• Discuss with you any referrals to outside professionals to support your child.
Class teacher input, via ‘Quality First Teaching’
For your child this would mean:
- That the teacher has the highest possible expectations for your child and all pupils in their class.
- That all teaching is built on what your child already knows, can do and can understand.
- That different ways of teaching are in place (such as more practical approaches), so that your child is fully involved in learning in class.
- That specific strategies (which may be suggested by the SENCo) are in place to support your child to learn.
- Your child’s teacher will have carefully checked on your child’s progress and will have decided that your child has a gap or gaps in their understanding/learning and needs some extra support to help them make the best possible progress.
Specific individual or group work
This involves interventions which are run in the classroom or a group room and delivered by either a teacher or a teaching assistant.
Interventions at Greatstone Primary School include:
- ICT based programmes including: Booster Phonics, Dyslexia Gold, Comprehension Booster and Memory Booster.
- Reading programmes including: Dandelion, Totem, Talisman, 5 minute box
- Reading Recovery
- Precision Teaching for specific numeracy and literacy skills
- Clicker 7
- Clever Hands Programme (Fine motor skills programme)
- Fizzy Programme (Gross Motor skills programme)
- Speech Link and Language link programmes
- Specific Literacy Difficulty programmes such as Toe by Toe or Beat Dyslexia
- Social Skills Groups e.g Upward Spirals or ‘Groups specific’
- Emotional Regulation
- ‘Time to talk’ Groups
- ‘Check in’ times
- Lego Intervention
- Build a Playground
- Play Therapy
- ‘Drawing and Talking’ programme
- Specialist programmes from outside agencies (eg Speech and Language, Physiotherapy) see below
- Talk for writing
- Dynamo Maths
Specialist support from an outside agency
This means a pupil has been identified by the class teacher or SENCo as needing some extra specialist support in school from a professional outside the school. This may be from:
- The Specialist Teaching and Learning Service (STLS) and Kent Educational Psychology Service (KEPS) who are accessed via a LIFT (Local Inclusion Forum Team) meeting with consent from you as a parent super mario kostenlos downloaden für pc deutsch.
- Other outside agencies (Speech Therapy, Occupational Therapy, CYPMHS (Children and Young People’s Mental Health Services), School Nurse and Specialist Teachers for Hearing and Visual Impairment) which can be contacted directly through the school with consent from you as a parent.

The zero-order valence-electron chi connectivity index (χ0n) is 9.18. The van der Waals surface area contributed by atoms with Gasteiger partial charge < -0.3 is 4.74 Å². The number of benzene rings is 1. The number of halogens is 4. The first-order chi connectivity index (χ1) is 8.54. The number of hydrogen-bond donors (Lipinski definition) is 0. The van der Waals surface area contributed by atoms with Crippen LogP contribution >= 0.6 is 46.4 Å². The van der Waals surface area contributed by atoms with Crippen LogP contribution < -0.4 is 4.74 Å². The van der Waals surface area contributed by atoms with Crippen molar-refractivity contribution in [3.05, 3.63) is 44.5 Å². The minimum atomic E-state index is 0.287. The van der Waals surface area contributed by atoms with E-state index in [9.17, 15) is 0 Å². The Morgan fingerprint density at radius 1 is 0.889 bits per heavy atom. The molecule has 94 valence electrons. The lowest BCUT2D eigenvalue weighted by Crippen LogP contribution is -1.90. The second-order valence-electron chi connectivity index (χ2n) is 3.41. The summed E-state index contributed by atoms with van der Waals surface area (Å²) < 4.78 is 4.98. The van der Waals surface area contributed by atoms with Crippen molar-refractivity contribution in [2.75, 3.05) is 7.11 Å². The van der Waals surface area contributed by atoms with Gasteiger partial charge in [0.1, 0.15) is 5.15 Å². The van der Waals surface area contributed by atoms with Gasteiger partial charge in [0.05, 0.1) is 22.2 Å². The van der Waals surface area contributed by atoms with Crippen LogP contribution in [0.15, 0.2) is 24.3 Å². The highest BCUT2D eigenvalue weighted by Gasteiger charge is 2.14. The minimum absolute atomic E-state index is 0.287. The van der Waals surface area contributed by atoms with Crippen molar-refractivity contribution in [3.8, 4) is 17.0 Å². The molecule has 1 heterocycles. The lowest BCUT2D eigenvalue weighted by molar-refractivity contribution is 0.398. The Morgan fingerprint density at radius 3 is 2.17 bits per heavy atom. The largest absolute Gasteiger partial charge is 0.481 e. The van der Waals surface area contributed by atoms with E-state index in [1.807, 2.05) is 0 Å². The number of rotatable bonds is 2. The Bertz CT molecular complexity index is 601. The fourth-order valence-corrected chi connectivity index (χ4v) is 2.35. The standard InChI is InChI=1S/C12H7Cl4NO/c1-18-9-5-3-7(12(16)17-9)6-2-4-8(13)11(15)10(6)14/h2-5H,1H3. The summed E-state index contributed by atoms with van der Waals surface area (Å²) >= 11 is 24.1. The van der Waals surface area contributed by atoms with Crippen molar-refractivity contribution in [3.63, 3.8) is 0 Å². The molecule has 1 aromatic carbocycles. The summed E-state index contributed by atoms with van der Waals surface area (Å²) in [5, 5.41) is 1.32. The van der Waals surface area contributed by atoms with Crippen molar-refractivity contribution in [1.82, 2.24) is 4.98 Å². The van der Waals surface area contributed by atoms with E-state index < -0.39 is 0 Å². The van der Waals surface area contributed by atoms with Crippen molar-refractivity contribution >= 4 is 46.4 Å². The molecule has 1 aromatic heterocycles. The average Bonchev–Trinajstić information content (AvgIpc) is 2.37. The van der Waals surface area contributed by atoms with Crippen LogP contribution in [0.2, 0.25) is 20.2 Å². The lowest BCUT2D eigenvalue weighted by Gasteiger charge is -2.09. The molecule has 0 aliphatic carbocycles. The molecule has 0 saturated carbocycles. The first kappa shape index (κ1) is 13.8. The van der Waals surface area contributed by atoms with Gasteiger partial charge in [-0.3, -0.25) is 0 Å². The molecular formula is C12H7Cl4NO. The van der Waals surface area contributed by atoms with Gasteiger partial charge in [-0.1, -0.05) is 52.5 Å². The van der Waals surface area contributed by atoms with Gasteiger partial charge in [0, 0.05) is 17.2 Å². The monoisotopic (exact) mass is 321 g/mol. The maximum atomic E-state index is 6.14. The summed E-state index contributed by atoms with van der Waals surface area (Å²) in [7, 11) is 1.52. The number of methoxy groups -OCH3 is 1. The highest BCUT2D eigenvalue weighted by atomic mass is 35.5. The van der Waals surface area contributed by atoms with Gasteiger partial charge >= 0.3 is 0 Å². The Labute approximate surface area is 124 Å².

The specialist professional will work with your child to understand their needs and make recommendations via a ‘Programme of support’ including targets for the teachers and teaching assistants to work on with the pupil. This is closely monitored by the professional via regular visits and reviews and adjusted according.
- Further outside agencies can be accessed through the Early Help and Preventative Services system.
Specified Individual support
This type of support is available for children with high SEN. In addition they may have an Education Health and Care Plan. Pupils with high SEN will have an Individual Provision Plan, where outcomes, provision and targets are detailed.
For those pupils with an EHCP, local Authority central services such as the Specialist Teaching and Learning Service (STLS) and outside agencies such as the Speech and Language Therapy Service (SALT) will be involved.
For your child this would mean:
- The school (or you) can request that Local Authority Services carry out a statutory assessment of your child’s needs. This is a legal process which sets out the type of support that will be provided for your child.
- After the request has been made to a ‘Panel of Professionals’, a decision will be made as to whether they think your child’s needs (as described in the paperwork provided), seem complex enough to require a statutory assessment. If this is the case, they will ask you and all professionals involved with your child to write a report outlining your child’s needs. If they do not think your child requires this, they will ask the school to continue with the current support.
- After the reports have been gathered and submitted the ‘Panel of Professionals’ will decide if your child’s needs are severe, complex and lifelong Download the latest version of firefox for free. If this is the case an Education Health Care Plan (EHCP) will be written. If this is not the case the school will be asked to continue with the current level of support in addition to arranging a meeting in school to ensure a plan is in place.
- The EHC Plan will outline the support and strategies to be put into place to meet your child’s needs. It will also have long and short term goals for your child.
- The school budget, received from Kent Local Authority, includes money for supporting children with SEN. Overall school provision for SEN is determined by the categories of need as identified for each pupil on the SEN register.
- The Head Teacher decides on the deployment of resources for SEN, in consultation with the school governors on the basis of needs in the school.
- Teachers responsible for teaching SEN groups/individuals on a part-time basis.